Sepsis and Lung Cancer
I just got out of the hospital and a rehab hospital after having sepsis. This is not something that we typically talk about because, quite frankly, most people are not alive afterward to write about it. I am here and I am a miracle. Sepsis is a life-threatening illness caused by your body's response to an infection.1 Your immune system protects you from many illnesses and infections, but it's also possible for it to go into overdrive in response to an infection. Mine went into overdrive.
What sent me to the hospital...
I thought I was constipated for one full week. My stomach hurt so bad (around my belly button) and I thought I was just constipated. After one week, two of my children forced me -- actually carried me -- to the car to go to the hospital. I was immediately placed in a trauma room because I was gray and doctors were running numerous tests on me.
Fighting through complications
I should tell you I do not remember anything. I don't remember going to the hospital or anything else until about day five. When I arrived at the hospital, after many tests, they informed my daughter to call all my immediate family to the hospital because I would not make it through the night (they don't know me very well, do they). They all arrived, all 20 of them, and stayed the night. I was still there by morning so some went home.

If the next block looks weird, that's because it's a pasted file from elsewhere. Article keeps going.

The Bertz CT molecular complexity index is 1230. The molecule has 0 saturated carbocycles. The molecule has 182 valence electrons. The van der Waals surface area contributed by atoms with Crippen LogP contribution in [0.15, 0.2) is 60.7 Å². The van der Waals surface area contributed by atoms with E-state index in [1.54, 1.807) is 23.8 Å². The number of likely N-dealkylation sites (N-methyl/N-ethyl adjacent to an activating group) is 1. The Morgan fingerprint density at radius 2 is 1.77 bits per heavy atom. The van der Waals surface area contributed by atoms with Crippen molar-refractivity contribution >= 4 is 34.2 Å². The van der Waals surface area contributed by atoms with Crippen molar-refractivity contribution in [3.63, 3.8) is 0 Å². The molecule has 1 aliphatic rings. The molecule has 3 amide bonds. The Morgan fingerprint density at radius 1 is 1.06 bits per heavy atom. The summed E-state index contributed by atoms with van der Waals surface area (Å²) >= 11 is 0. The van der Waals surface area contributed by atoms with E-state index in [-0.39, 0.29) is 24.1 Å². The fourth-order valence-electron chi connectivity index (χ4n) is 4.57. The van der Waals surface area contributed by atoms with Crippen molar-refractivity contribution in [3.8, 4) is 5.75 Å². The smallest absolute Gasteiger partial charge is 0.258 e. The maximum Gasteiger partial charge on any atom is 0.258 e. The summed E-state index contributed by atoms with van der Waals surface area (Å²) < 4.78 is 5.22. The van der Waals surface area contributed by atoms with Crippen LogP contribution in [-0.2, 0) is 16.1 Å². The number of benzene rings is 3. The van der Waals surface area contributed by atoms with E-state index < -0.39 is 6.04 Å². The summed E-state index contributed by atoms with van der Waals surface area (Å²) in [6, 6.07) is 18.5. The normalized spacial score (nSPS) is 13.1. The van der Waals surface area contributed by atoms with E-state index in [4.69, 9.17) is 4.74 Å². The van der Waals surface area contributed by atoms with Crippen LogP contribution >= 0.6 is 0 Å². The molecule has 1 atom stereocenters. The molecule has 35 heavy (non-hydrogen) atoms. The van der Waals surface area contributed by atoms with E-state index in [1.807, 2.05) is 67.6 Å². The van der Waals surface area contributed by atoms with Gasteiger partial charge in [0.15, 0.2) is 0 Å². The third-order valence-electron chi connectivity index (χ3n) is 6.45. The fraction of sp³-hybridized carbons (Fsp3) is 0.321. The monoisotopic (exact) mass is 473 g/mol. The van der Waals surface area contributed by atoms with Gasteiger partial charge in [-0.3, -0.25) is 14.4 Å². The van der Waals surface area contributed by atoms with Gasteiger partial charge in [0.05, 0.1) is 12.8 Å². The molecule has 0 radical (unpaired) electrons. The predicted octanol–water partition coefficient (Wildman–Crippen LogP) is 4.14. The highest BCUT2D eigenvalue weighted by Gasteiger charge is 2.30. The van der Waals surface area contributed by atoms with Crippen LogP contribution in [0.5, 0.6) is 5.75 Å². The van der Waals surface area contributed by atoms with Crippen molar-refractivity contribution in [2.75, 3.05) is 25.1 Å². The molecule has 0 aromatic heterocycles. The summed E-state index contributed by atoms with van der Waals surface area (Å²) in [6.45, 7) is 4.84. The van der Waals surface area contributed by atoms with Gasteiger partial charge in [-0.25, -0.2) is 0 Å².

Over the next five days, I am told, I developed acute kidney failure, a mild heart attack, and had numerous blood test with results that were off the charts. I somehow managed to become conscious on Friday, whereas upon waking up I thought I was in London. Yes, England. All the medical personnel had British accents too! I was truly hallucinating. I even cried to one son, "How do I get outta here?" and he thought I was trying to escape the hospital.
Always call your doctor
I tell you this story because I want everyone to realize when we have a new ache, pain, or something doesn't feel just right, please call your General Practitioner or your Oncologist. These may not be as simple as we may think. And we are not being hypochondriacs. Anytime I wake up with a headache or a new ache, I always wonder, "Is it cancer or am I just being a hypochondriac?" I can assure you from now on, if I sneeze the wrong way, I will be calling.
I have spent the past week with follow-up appointments with all my hospital doctors, which totals about 8. They have all said the same things to me: #1 that I am a miracle and most importantly #2 don't wait to call -- call on day one!
Editor’s Note: We are extremely saddened to say that on January 28, 2020, Jennifer Toth passed away. Jennifer was a passionate advocate for the Lung Cancer community. She will be deeply missed.
Do you find that staying zen through your lung cancer diagnosis has helped you in your journey?